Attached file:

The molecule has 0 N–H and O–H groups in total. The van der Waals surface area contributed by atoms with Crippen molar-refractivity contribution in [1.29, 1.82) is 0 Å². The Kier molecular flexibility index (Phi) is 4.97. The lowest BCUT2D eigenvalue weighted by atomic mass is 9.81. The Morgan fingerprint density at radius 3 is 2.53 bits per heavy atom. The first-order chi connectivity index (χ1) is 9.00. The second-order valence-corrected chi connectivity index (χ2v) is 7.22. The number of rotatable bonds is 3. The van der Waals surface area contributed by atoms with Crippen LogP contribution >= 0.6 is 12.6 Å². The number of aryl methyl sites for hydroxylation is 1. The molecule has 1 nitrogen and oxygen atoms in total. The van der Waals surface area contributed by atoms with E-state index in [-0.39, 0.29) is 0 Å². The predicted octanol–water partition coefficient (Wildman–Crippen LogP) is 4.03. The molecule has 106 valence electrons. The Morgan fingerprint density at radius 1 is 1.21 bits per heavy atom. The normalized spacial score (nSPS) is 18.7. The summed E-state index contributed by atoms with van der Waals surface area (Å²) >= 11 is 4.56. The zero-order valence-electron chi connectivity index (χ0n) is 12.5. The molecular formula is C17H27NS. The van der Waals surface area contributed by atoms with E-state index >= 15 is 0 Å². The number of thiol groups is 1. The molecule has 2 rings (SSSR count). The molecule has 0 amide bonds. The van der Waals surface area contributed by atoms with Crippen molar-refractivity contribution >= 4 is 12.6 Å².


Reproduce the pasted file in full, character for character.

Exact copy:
The molecule has 0 N–H and O–H groups in total. The van der Waals surface area contributed by atoms with Crippen molar-refractivity contribution in [1.29, 1.82) is 0 Å². The Kier molecular flexibility index (Phi) is 4.97. The lowest BCUT2D eigenvalue weighted by atomic mass is 9.81. The Morgan fingerprint density at radius 3 is 2.53 bits per heavy atom. The first-order chi connectivity index (χ1) is 9.00. The second-order valence-corrected chi connectivity index (χ2v) is 7.22. The number of rotatable bonds is 3. The van der Waals surface area contributed by atoms with Crippen LogP contribution >= 0.6 is 12.6 Å². The number of aryl methyl sites for hydroxylation is 1. The molecule has 1 nitrogen and oxygen atoms in total. The van der Waals surface area contributed by atoms with E-state index in [-0.39, 0.29) is 0 Å². The predicted octanol–water partition coefficient (Wildman–Crippen LogP) is 4.03. The molecule has 106 valence electrons. The Morgan fingerprint density at radius 1 is 1.21 bits per heavy atom. The normalized spacial score (nSPS) is 18.7. The summed E-state index contributed by atoms with van der Waals surface area (Å²) >= 11 is 4.56. The zero-order valence-electron chi connectivity index (χ0n) is 12.5. The molecular formula is C17H27NS. The van der Waals surface area contributed by atoms with E-state index >= 15 is 0 Å². The number of thiol groups is 1. The molecule has 2 rings (SSSR count). The molecule has 0 amide bonds. The van der Waals surface area contributed by atoms with Crippen molar-refractivity contribution >= 4 is 12.6 Å².